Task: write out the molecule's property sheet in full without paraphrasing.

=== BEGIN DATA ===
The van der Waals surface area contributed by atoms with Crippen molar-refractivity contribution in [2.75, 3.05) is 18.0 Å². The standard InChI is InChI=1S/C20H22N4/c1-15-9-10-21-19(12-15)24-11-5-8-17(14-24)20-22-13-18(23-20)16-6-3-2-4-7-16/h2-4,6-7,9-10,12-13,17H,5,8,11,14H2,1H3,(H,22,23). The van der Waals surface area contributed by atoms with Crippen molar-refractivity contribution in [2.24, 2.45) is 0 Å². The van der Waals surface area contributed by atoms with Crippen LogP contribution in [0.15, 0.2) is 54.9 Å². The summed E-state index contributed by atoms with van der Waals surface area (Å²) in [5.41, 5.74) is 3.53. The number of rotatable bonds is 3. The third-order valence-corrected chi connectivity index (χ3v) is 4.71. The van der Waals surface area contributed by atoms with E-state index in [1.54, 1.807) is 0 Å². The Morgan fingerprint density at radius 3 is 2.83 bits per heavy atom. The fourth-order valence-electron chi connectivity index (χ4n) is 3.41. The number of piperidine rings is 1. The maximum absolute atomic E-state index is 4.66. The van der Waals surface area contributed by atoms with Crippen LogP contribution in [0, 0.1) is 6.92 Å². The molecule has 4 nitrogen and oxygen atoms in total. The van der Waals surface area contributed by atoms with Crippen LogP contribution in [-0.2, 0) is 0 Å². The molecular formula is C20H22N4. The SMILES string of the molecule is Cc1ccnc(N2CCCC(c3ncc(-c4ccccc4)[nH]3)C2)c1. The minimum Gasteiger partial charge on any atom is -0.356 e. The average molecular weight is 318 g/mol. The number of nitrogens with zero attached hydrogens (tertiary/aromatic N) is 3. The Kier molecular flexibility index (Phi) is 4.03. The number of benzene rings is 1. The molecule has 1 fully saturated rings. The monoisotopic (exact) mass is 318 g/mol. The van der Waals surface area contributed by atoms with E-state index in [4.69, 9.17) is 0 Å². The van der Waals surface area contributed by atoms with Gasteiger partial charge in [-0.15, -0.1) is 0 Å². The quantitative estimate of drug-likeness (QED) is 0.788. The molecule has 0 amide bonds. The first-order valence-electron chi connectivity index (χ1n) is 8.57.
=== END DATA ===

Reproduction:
The van der Waals surface area contributed by atoms with Crippen molar-refractivity contribution in [2.75, 3.05) is 18.0 Å². The standard InChI is InChI=1S/C20H22N4/c1-15-9-10-21-19(12-15)24-11-5-8-17(14-24)20-22-13-18(23-20)16-6-3-2-4-7-16/h2-4,6-7,9-10,12-13,17H,5,8,11,14H2,1H3,(H,22,23). The van der Waals surface area contributed by atoms with Crippen molar-refractivity contribution in [2.24, 2.45) is 0 Å². The van der Waals surface area contributed by atoms with Crippen LogP contribution in [0.15, 0.2) is 54.9 Å². The summed E-state index contributed by atoms with van der Waals surface area (Å²) in [5.41, 5.74) is 3.53. The number of rotatable bonds is 3. The third-order valence-corrected chi connectivity index (χ3v) is 4.71. The van der Waals surface area contributed by atoms with E-state index in [1.54, 1.807) is 0 Å². The Morgan fingerprint density at radius 3 is 2.83 bits per heavy atom. The fourth-order valence-electron chi connectivity index (χ4n) is 3.41. The number of piperidine rings is 1. The maximum absolute atomic E-state index is 4.66. The van der Waals surface area contributed by atoms with Crippen LogP contribution in [0, 0.1) is 6.92 Å². The molecule has 4 nitrogen and oxygen atoms in total. The van der Waals surface area contributed by atoms with Crippen LogP contribution in [-0.2, 0) is 0 Å². The molecular formula is C20H22N4. The SMILES string of the molecule is Cc1ccnc(N2CCCC(c3ncc(-c4ccccc4)[nH]3)C2)c1. The minimum Gasteiger partial charge on any atom is -0.356 e. The average molecular weight is 318 g/mol. The number of nitrogens with zero attached hydrogens (tertiary/aromatic N) is 3. The Kier molecular flexibility index (Phi) is 4.03. The number of benzene rings is 1. The molecule has 1 fully saturated rings. The monoisotopic (exact) mass is 318 g/mol. The van der Waals surface area contributed by atoms with E-state index in [4.69, 9.17) is 0 Å². The van der Waals surface area contributed by atoms with Gasteiger partial charge in [-0.15, -0.1) is 0 Å². The quantitative estimate of drug-likeness (QED) is 0.788. The molecule has 0 amide bonds. The first-order valence-electron chi connectivity index (χ1n) is 8.57.